Publisher Nintendo%26rsquo;s own master creator Shigeru Miyamoto proudly declares that the company%26rsquo;s %26ldquo;play along with the band%26rdquo; offering Wii Music isn%26rsquo;t really a video game, so much as it is an interactive toy. He%26rsquo;s right, too. And that%26rsquo;s exactly what makes Wii Music tough for a devoted gaming site like GamesRadar to review and bewildering for a seasoned gamer to play.
Fundamentally, it%26rsquo;s similar to any other rhythm game. A song plays, and you pantomime playing one of about 60 different instruments %26ndash; ranging from guitar and harmonica to video game-y blips and animal sounds - using one of four basic control schemes. For a flute or horn you hold the remote horizontally and press buttons, for a guitar you hold some buttons and make a strumming gesture, drums turn the nunchuk and remote into sticks and the balance board into a kick pedal, and violin resembles guitar with different hand positions. Every other instrument is a variation of one of these schemes.
This brings us to the biggest, most disappointing way Wii Music resembles a toy more than a game: Its open-ended, rule-lacking simplicity. You literally can%26rsquo;t lose. No matter how you shake, waggle, tap, or swing the remote and nunchuk, you won%26rsquo;t hit a wrong note. Even if you%26rsquo;re inappropriately speed-picking your way through a reggae version of Yankee Doodle, the Wii just chooses notes that would fit into the song and plays them. Granted, you%26rsquo;ll get more points for staying in time with the music, but there%26rsquo;s still very little real sense of accomplishment, reward or progression. Finishing a song doesn%26rsquo;t feel like victory. It actually borders on pointless. You%26rsquo;ve got to dig deeper to find satisfaction.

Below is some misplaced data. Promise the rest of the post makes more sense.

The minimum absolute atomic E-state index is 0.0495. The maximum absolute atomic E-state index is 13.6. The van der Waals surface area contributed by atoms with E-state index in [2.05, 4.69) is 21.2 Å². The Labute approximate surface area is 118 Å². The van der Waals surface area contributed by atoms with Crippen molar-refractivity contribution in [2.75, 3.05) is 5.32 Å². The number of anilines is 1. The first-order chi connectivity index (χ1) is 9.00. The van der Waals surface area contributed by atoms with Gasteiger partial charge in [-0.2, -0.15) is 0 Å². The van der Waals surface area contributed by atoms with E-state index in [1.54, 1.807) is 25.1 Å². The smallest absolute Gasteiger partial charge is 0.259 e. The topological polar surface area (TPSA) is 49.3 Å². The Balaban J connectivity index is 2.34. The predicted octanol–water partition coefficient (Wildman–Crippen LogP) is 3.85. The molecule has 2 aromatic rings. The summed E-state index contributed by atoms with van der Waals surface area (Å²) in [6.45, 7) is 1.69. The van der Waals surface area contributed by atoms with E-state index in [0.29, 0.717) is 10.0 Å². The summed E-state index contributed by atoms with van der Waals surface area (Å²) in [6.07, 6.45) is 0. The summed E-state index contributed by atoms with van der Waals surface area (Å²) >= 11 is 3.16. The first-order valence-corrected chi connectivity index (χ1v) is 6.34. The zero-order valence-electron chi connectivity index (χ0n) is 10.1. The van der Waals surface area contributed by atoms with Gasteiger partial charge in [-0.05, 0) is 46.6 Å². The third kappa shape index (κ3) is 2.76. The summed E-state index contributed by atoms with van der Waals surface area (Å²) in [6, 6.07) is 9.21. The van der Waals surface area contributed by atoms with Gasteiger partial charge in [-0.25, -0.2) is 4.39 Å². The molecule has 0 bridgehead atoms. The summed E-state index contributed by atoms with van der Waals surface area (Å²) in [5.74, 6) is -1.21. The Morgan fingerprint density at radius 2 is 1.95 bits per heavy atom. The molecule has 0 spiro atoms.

That%26rsquo;s a tall order, because everything here is aggressively lukewarm. The song list is almost tragic; it starts with public domain blather like Twinkle Twinkle Little Star, then mixes in generations-old licensed pop from the likes of early Madonna and the Monkees %26ndash; not exactly rockin%26rsquo;. There are six Nintendo themes: Legend of Zelda, Super Mario Bros, F-Zero (Mute City), Animal Crossing, Wii Sports and Wii Music, but not all of these qualify as highlights.